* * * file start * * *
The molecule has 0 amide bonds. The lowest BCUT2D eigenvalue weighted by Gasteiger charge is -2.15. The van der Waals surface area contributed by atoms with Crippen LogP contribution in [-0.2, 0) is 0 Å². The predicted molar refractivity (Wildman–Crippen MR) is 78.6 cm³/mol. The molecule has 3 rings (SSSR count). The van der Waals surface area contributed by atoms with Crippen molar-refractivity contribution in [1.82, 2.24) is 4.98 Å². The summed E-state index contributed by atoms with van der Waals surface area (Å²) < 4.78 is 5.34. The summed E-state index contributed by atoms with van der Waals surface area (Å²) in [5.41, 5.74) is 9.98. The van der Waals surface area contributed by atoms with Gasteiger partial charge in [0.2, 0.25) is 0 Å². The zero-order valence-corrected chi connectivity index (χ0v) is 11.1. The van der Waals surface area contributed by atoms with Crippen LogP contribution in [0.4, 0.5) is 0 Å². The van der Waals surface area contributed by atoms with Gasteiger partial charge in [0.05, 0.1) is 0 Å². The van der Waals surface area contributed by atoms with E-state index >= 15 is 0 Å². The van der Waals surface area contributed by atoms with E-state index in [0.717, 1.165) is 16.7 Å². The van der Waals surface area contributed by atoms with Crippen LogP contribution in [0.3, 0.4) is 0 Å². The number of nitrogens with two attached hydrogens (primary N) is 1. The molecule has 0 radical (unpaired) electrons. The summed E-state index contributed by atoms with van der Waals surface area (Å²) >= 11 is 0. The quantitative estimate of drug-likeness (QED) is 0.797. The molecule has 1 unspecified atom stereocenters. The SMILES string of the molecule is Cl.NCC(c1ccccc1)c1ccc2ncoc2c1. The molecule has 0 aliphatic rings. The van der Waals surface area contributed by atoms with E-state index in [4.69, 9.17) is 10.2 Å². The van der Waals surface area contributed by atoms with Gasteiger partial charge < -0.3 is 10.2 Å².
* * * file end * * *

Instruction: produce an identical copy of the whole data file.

The molecule has 0 amide bonds. The lowest BCUT2D eigenvalue weighted by Gasteiger charge is -2.15. The van der Waals surface area contributed by atoms with Crippen LogP contribution in [-0.2, 0) is 0 Å². The predicted molar refractivity (Wildman–Crippen MR) is 78.6 cm³/mol. The molecule has 3 rings (SSSR count). The van der Waals surface area contributed by atoms with Crippen molar-refractivity contribution in [1.82, 2.24) is 4.98 Å². The summed E-state index contributed by atoms with van der Waals surface area (Å²) < 4.78 is 5.34. The summed E-state index contributed by atoms with van der Waals surface area (Å²) in [5.41, 5.74) is 9.98. The van der Waals surface area contributed by atoms with Gasteiger partial charge in [0.2, 0.25) is 0 Å². The zero-order valence-corrected chi connectivity index (χ0v) is 11.1. The van der Waals surface area contributed by atoms with Crippen LogP contribution in [0.4, 0.5) is 0 Å². The van der Waals surface area contributed by atoms with Gasteiger partial charge in [0.05, 0.1) is 0 Å². The van der Waals surface area contributed by atoms with E-state index >= 15 is 0 Å². The van der Waals surface area contributed by atoms with E-state index in [0.717, 1.165) is 16.7 Å². The van der Waals surface area contributed by atoms with Crippen LogP contribution in [0.3, 0.4) is 0 Å². The number of nitrogens with two attached hydrogens (primary N) is 1. The molecule has 0 radical (unpaired) electrons. The summed E-state index contributed by atoms with van der Waals surface area (Å²) >= 11 is 0. The quantitative estimate of drug-likeness (QED) is 0.797. The molecule has 1 unspecified atom stereocenters. The SMILES string of the molecule is Cl.NCC(c1ccccc1)c1ccc2ncoc2c1. The molecule has 0 aliphatic rings. The van der Waals surface area contributed by atoms with E-state index in [4.69, 9.17) is 10.2 Å². The van der Waals surface area contributed by atoms with Gasteiger partial charge < -0.3 is 10.2 Å².